Presence of iron in artery predicts cardiac risk

Tuesday, November 16, 2010

WASHINGTON - Iron buildup may be a suitable marker of cardiac risk as it is much more prevalent in the kind of plaque in the heart artery which is more likely to promote an attack - and possibly sudden death.

A team of researchers has found that Dual Energy Computed Tomography (DECT) and 3D computerised tomography (CT) micro-scans can detect excess iron in plaque, according to a Mayo Clinic statement.

It opens the way to a scanning device that might be able to non-invasively detect dangerous plaque formations in patients.

“We know that 70 percent of heart attacks are caused by unstable plaque, so what we really need for our patients is a way to identify the plaque that turns evil and puts them at jeopardy,” says cardiologist Birgit Kantor, who led the study at Mayo in the US.

“The scans we use now just show narrowing of heart arteries from plaque buildup but that doesn’t tell us if the plaque inside those vessels walls is imminently dangerous.”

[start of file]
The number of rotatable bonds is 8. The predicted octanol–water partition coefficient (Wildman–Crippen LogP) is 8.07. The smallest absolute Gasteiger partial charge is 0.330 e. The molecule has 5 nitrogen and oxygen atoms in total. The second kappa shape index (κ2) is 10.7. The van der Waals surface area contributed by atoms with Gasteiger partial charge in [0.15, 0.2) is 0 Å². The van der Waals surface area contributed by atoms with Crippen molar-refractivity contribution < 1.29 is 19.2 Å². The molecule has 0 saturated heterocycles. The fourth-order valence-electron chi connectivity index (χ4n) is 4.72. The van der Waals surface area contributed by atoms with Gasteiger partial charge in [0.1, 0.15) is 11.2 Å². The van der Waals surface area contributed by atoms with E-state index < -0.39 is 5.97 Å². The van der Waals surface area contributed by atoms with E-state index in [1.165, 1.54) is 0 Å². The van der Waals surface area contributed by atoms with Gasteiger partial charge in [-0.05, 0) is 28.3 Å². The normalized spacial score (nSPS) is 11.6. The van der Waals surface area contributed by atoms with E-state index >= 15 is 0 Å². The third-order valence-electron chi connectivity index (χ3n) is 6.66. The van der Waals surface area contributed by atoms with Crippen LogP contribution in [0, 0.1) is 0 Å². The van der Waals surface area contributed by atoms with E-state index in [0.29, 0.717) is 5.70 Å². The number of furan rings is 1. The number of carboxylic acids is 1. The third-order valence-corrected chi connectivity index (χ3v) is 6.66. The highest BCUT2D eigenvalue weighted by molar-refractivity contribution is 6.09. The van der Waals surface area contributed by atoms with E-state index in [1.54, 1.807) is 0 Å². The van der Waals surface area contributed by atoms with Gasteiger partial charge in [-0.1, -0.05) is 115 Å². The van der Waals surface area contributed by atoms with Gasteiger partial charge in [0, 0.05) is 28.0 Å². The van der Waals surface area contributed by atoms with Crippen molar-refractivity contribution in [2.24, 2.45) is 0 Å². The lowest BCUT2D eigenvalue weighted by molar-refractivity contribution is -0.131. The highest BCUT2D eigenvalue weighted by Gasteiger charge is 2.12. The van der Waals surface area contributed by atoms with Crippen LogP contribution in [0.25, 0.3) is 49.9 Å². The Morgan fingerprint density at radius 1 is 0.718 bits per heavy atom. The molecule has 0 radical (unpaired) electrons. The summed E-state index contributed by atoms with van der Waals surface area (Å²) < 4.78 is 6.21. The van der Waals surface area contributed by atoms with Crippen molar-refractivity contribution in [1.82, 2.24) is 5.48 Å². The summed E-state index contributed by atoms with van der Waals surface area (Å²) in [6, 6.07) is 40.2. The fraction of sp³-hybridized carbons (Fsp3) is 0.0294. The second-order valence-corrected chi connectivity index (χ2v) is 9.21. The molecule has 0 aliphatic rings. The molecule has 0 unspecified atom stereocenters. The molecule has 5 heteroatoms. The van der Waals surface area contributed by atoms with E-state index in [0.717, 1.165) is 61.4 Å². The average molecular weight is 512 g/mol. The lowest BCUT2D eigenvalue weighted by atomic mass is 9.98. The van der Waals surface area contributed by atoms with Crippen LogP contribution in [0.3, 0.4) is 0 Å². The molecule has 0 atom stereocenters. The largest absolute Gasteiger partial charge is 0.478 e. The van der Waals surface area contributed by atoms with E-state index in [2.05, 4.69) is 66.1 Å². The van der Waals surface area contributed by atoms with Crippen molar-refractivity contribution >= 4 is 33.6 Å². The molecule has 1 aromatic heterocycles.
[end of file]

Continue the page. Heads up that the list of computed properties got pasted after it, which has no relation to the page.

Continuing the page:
“We think it is possible, based on these findings, to use iron as a natural marker for risk,” she says.

Kantor predicts that probably five to 10 years will pass before novel diagnostic scanners to identify these plaques become available in cardiology clinics.

The findings were presented at the American Heart Association’s Scientific Sessions 2010 in Chicago.

Filed under: Heart Disease, Medicine, World


Tom Hennessy
November 16, 2010: 11:49 am

This increased iron evidences the fact iron builds progressively as we age leading to ‘age-related iron accumulation’.
This iron when targeted leads to recovery .
“Siderotic heart failure is often reversible”

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